Tuesday, March 6, 2012


I was lucky to have a girl's day out with Lillian and Helen at Stafford. I had never been there before, so my camera went crazy.

We parked up and walked through a lovely park. The park was well kept and had a greenhouse, aviary, bowling pitch and thatched buildings.

This little gem of a building caught my eye. Formerly known as Primrose Cottage 1610. It was a grocers by 1900's and remains so today.

Inside there was a fine selection of Thai specialities and fresh fruit and veg.

Strolling along taking in all the different views....

....As we walked through a shut there was a grand, tall and very old Tudor building. It turns out to be High House. It is said that royality stayed here, King Charles I, on his way to Shrewsbury. There was a group of school children touring that day, so included in the tour were people in period dress.

After the children trailed down the stairs, we made our way up.

"Built in around 1595 for the wealthy Dorrington family, the ornate timber framed building is reputed to be the largest surviving timber framed town house in England from the Tudor period."



Along with crooked floors and open timbers, we talked to some talented ladies doing embroidery. One was making some beaded slippers. They were happy to show us tea trays and their other works.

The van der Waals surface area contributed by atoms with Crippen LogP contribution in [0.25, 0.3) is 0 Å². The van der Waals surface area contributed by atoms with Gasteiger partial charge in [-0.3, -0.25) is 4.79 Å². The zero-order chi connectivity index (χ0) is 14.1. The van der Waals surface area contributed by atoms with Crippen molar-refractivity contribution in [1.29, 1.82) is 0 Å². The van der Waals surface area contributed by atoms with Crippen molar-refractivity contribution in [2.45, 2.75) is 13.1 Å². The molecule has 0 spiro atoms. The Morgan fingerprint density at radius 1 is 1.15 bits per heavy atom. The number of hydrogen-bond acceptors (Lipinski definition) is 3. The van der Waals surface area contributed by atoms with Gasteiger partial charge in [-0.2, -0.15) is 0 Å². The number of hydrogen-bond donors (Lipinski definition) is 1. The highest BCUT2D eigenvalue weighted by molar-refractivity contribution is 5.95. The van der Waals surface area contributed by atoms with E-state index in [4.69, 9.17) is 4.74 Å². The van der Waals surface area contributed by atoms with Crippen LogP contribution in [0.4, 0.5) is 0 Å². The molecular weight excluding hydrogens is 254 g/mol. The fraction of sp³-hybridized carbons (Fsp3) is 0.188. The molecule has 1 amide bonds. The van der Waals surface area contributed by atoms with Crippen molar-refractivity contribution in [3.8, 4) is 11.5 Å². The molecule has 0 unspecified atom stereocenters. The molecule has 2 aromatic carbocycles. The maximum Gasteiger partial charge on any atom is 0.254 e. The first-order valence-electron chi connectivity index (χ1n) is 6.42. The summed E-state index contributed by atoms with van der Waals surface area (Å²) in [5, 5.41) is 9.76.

After we saw High House, it was back outside....

Lillian and Helen going into an antique store that was recently featured on the telly.

We ate at The Soup Kitchen.


The Soup Kitchen started out as a refreshments house in 1861, then the owners turned it into a soup kitchen to feed the hungry. It is now a grand tea room, with baked goods and soups and sandwiches. There are also for sale antiques throughout. Some of the furnishings are original, including a fireplace/stove.

The Bear Grill not Bear Grylls. Now that is clear, onward....

I made Staffordshire cuisine. Staffordshire Oatcakes!

225 g. fine oatmeal
225 g. self raising flour
1 tsp salt
15 g. yeast
450 ml warm milk
450 ml warm water
1 tsp. caster sugar

Proof the yeast in a small amount of warm water. Let it go frothy. Mix the dry ingredients together. Heat the mixed milk and water and warm them in a separate container. Mix the yeast mixture with the dry ingredients and then add the milk/water mixture all at once. Blend into a batter and let rest for an hour. Heat a griddle and ad batter by a ladle. Brown both sides, until the pancake is cooked through.

They are good served with many different fillings. Some like them made with melted cheese and Branston pickle, or roll a sausage up with one.

"When women are depressed they either eat, or go shopping. Men invade another country."
- Elayne Boosler

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